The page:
US-produced Kölsch beers can be more varied in taste and often stronger and hoppier (US brewers don’t have to abide by the Reinheitsgebot purity laws), and nontraditional ingredients such as wheat can be added.
Kölsch vs Pilsner – The Ingredients
All beers, regardless of the style use the same basic ingredients of yeast, malt, hops and water. This is true for Pilsners and Kölsch beers too but the type and quality of allowable ingredients may vary.
The yeast strain used in the top-fermenting process of ales such as a Kölsch has more impact on the flavors than a lager strain of yeast. This explains the fruity-estery aroma too.
Generally, barley is the grain used for both Pilsners and Kölsch beers with, ironically, German Pilsner malt or pale malt being the main ingredient of most Kölsch ales. However, many breweries in the US now supplement the barley malt with non-traditional ingredients like wheat.
Pilsners will often have more of a malted barley backbone from the use of two-row barley which has been slightly kilned.
Hops in the beer are the other key difference. A Pilsner will generally be made up of mainly Saaz hops which add more of a bitterness to the Pilsner and a more beer-like taste.
Whereas a Kölsch uses more aromatic hops with subtle bittering notes such as Hallertau, Perle, Tettnang and Hersbrucker hops. One technical point, true Kölsch beers should only ever use hops that are native to Germany.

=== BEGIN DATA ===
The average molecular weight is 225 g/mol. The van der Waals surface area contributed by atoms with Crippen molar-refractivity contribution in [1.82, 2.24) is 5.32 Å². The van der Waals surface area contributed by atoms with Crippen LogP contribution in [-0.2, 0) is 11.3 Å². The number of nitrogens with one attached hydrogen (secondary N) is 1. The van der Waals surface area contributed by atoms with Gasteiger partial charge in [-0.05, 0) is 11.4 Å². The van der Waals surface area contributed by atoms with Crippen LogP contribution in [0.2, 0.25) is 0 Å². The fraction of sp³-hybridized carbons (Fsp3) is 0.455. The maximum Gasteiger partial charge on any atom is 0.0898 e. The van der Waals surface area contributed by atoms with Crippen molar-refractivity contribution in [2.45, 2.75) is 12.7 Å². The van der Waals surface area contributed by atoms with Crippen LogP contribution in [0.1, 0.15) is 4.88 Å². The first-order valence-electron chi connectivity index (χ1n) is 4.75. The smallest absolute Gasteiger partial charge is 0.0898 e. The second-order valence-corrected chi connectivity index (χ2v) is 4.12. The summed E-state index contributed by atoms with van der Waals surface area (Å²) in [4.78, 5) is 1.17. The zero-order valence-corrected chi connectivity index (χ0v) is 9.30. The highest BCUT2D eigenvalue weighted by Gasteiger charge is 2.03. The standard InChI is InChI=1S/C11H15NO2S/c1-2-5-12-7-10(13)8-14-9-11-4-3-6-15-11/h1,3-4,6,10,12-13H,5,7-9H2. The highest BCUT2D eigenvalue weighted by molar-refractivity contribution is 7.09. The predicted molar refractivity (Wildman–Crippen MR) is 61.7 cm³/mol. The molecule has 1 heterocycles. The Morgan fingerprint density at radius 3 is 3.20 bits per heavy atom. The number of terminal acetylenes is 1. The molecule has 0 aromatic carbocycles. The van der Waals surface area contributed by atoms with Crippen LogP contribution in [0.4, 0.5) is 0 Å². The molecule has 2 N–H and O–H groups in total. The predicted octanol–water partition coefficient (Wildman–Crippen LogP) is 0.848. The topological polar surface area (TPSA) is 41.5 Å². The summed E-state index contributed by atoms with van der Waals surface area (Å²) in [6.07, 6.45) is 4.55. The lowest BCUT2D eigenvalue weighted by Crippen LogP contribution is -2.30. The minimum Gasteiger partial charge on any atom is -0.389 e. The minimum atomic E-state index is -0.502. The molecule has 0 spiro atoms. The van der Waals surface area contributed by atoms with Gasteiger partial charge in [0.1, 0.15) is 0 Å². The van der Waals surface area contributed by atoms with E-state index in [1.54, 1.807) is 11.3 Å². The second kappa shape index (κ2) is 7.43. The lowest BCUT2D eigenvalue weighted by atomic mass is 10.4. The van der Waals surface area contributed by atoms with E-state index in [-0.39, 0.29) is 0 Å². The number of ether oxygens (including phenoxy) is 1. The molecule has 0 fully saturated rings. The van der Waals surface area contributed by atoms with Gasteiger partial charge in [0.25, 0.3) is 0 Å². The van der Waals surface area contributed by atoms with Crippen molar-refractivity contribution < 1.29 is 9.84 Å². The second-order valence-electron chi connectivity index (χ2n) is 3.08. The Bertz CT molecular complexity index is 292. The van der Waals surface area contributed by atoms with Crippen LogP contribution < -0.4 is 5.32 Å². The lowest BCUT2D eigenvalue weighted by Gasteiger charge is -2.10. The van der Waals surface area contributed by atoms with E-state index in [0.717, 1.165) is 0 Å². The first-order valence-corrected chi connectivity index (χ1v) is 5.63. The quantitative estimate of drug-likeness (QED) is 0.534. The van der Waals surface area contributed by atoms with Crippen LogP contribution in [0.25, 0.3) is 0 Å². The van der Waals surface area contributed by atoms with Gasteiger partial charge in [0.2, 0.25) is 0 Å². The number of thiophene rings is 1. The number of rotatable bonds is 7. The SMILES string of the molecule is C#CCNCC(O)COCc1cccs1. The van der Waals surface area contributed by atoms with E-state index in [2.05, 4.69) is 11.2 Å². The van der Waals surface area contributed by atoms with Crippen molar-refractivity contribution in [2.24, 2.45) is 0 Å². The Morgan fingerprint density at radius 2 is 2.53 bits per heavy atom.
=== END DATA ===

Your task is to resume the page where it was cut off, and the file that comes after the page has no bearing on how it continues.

Finally, the water used can be important when distinguishing between a Pilsner and a Kölsch. Kölsch beers will use a more acidic water while the original Pilsner beers used water which was native to Pilsen because of it’s higher quality.
In terms of food pairings, Kölsch pairs well with lighter fare like salads, seafood, and chicken dishes, while Pilsner is a great choice for spicy foods, grilled meats, and hearty stews.
Kölsch vs Pilsner – Alcohol Content
According to the guidelines of the BJCP, Pilsners have an ABV of 4.5 % – 6% while Kölsch beers have an ABV of 4.4 % and 5.2%.
Interestingly, most ales tend to be stronger than lagers but the cooler fermenting temperature of the yeast used in Kölsch brewing means the yeast doesn’t thrive as well as other warm fermentation temperatures.
Kölsch vs Pilsner – Appearance
Both beers have a characteristic yellow to deep gold color. However, the BJCP gives the Pilsner lagers an SRM color range of 2 to 7 in comparison to Kölsch, which has a narrower range of 3.5 to 5.
Although the ranges overlap, Pilsner beers can be significantly darker or lighter than a Kölsch. Medium yellow to light gold is probably a better descriptor of a Kölsch. In reality there’s not normally too much to choose between the two beers, even if they’re sat next to each other on a bar.
One thing which may give away whether the beer is a Kölsch or a Pilsner is if traditional glassware is used for each drink.
A Pilsner glass is traditionally a tall glass which is narrow at the bottom but gets a little wider at the rim. Kölsch is traditionally served in small, cylindrical glasses known as “Stangen” (meaning rod in German) and is a straight glass similar to a cut of drain pipe. They are traditionally smaller at 8 oz as Kölsch should be enjoyed at cooler temperatures and you don’t want a large glass of warm stale beer.
Kölsch vs Pilsner – The Final Call
Kölsch is not a lager, it is an ale!
In conclusion, Kölsch and Pilsner are both light and refreshing beer styles with distinct differences in their brewing process and taste. Kolsch is a top-fermented ale that is cold-conditioned like a lager, with a slightly fruity flavor and floral aroma, and a clean, crisp taste.
Pilsner, on the other hand, is a bottom-fermented lager made with Pilsner lager malt, with a hoppy bitterness and a smooth, crisp taste. Whether you prefer a slightly fruity Kölsch or a hoppy Pilsner, both beers are great choices for a refreshing drink on a hot summer day or paired with your favorite meal.